Three kinds of fruitcake were once the centerpiece of our holiday dessert table. Photo by Elizabeth Trail
copyright the Chronicle December 22, 2015
by Elizabeth Trail
There is a persistent rumor that there’s only one fruitcake in the world. It just keeps getting rewrapped and passed along.
Generally speaking, people either love fruitcake or they hate it. And after a lifetime of trying to talk people around on the subject of fruitcake, my research suggests that there are more people in the hate it than love it camp.
Blame it on the Claxtons. They’ve been making fruitcake since 1910. Selling Claxton fruitcakes used to be a popular fund-raiser for bands and churches around Christmas time, and they’re still available at Walmart and other outlets.
A Claxton fruitcake is the size and consistency of a doorstop, and devoid of flavor.
I suspect that people buy Claxton… To read the rest of this article, and all the Chronicle‘s stories, subscribe:
Alex Young of Glover attempts to toss a miniature wreath on one of the tines of a ten-point buck painted by Lorie Seadale. Photos by David Dudley
copyright the Chronicle December 17, 2014
by David Dudley
GLOVER — The fire station here was packed with children and their parents Saturday night waiting for Santa to arrive. Though Mr. Claus was late — apparently due to problems with his sled — there were still lots of things to do at the tenth annual Ride a Fire Truck with Santa, held by the Glover Volunteer Fire Department.
But nobody had to remind the children not to pout or cry. They were in the mood to make merry.
Some of our Christmas cookies from a previous year. Clockwise from the bottom center, are: Cuccidati, or Italian fig cookies; pizzelle; almond cookies (recipe not provided here); merenguitos; and more pizzelle. Photo courtesy of Natalie Hormilla
copyright the Chronicle December 11, 2013
by Natalie Hormilla
Some years ago, when we got tired of too many Christmas gifts with too little meaning, we started to give away Christmas cookies.
The whole process is beautiful. We bake together, listen to Christmas tunes, talk about the people we’ll give them to, sip amaretto, and just hang out as a family.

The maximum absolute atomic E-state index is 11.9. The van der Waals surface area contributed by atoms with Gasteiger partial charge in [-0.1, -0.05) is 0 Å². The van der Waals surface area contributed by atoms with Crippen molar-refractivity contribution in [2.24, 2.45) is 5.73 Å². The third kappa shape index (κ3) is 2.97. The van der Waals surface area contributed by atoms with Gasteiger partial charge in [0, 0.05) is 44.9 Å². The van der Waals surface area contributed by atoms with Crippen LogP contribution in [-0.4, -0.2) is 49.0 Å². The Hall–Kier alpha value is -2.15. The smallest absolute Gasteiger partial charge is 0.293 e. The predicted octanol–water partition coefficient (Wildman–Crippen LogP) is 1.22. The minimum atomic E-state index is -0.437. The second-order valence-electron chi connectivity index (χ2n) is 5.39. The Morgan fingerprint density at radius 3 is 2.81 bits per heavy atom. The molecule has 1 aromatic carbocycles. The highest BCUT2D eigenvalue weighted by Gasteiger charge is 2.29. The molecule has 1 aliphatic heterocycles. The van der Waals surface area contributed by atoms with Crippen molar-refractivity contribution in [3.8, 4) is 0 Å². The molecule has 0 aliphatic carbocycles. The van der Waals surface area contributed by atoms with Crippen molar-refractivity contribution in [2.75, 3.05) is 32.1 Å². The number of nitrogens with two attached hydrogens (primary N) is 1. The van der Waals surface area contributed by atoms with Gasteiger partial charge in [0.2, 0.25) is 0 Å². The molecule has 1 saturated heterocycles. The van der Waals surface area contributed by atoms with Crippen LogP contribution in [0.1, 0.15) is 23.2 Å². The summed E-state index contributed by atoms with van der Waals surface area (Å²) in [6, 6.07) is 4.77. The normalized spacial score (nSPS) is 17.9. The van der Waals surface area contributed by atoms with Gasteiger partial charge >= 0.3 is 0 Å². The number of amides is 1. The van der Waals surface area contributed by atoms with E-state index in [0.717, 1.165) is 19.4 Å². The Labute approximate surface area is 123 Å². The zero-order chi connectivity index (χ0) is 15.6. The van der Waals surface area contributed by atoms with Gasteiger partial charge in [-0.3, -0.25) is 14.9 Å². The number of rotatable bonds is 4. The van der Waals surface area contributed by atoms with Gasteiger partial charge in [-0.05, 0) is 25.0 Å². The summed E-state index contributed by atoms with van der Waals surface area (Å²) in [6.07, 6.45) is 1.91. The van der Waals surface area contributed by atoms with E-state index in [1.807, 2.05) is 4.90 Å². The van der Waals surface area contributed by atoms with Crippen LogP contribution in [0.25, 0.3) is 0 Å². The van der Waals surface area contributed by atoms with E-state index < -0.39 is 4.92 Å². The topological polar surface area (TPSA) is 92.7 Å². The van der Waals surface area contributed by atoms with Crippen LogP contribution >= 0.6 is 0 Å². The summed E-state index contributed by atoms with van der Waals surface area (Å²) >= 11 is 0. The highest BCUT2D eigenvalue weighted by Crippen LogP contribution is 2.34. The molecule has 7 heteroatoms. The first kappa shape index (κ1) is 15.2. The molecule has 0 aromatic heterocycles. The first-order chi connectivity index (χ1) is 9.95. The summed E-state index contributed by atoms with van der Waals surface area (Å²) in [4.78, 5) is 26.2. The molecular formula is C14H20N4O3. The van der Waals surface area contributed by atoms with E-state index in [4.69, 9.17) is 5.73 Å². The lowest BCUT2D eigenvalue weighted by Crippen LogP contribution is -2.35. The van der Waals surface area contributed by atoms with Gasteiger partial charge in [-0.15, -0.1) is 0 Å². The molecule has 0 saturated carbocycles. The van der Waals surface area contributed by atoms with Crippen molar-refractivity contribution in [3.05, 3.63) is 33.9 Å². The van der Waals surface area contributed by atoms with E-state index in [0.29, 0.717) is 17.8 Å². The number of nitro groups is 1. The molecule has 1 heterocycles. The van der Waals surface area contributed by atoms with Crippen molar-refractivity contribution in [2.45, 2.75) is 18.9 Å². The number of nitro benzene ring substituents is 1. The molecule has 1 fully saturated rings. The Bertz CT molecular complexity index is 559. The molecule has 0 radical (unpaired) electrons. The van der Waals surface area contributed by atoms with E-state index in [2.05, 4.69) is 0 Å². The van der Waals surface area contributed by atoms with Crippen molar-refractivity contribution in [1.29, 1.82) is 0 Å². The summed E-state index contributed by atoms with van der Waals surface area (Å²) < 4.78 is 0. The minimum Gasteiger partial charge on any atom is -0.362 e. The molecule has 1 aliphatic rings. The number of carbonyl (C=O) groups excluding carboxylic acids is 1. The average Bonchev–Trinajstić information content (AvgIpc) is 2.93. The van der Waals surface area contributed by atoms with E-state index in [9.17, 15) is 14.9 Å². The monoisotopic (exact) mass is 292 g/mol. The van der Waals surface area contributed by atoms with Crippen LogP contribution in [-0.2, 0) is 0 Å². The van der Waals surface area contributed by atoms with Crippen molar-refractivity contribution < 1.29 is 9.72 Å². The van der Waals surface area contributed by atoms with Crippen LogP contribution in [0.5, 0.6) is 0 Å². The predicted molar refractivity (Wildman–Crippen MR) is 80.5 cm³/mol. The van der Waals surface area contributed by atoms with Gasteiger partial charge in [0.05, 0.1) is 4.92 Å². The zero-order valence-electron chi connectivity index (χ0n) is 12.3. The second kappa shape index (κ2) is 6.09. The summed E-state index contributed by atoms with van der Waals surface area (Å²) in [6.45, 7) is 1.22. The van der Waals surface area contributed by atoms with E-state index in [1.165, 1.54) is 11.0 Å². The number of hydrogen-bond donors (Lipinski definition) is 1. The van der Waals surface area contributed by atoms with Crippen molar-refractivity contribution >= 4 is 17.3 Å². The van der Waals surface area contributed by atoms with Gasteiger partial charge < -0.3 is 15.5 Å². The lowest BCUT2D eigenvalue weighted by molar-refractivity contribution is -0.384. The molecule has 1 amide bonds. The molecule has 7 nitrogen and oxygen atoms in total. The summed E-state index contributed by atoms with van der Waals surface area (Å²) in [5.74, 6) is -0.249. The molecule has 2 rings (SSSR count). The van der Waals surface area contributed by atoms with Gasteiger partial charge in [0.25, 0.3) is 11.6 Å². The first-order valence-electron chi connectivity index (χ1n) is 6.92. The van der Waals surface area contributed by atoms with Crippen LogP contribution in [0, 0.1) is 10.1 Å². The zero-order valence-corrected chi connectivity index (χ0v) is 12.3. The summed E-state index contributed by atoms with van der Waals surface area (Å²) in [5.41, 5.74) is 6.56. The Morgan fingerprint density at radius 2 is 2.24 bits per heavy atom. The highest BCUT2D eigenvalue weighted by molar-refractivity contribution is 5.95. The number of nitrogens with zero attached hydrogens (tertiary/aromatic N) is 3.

The best part is giving them. The cookies we make for Christmas make their appearance just once a year. They have a way of inspiring talk about those past family members who carried the recipes into the present.
At All About Home in Derby, Cindy Moylan stocks high-end merchandise and matches online prices. The strategy brings in business, but leaves her with a limited profit margin and makes it hard to add staff for the store, she said. Photos by Joseph Gresser
copyright the Chronicle December 4, 2013
by Joseph Gresser
NEWPORT — A random sampling of local merchants suggests they are experimenting with new ways to compete in what has become a global marketplace.
The beginning of the 2013 Christmas shopping season looked pretty good, they said, but they are all looking over their shoulders at their real competition — the Internet.
Like most of the other storeowners, Cindy Moylan of All About Home in Derby, said she faces stiff competition from online retailers such as Amazon. Her solution is to match their discounted prices on an everyday basis.
“People are conscious about how they spend their money,” she said.
Ms. Moylan said her customers often come into the store looking for the kitchenware and appliances she stocks, and they’re armed with lists of the lowest prices available on the Internet. Because she bases her prices on the lowest allowed by manufacturers, those informed shoppers know they’ve found a good deal, she said.
Although one might like to think people will be willing to part with a little extra money in order to support a local business, Ms. Moylan said most people just go with the lowest price.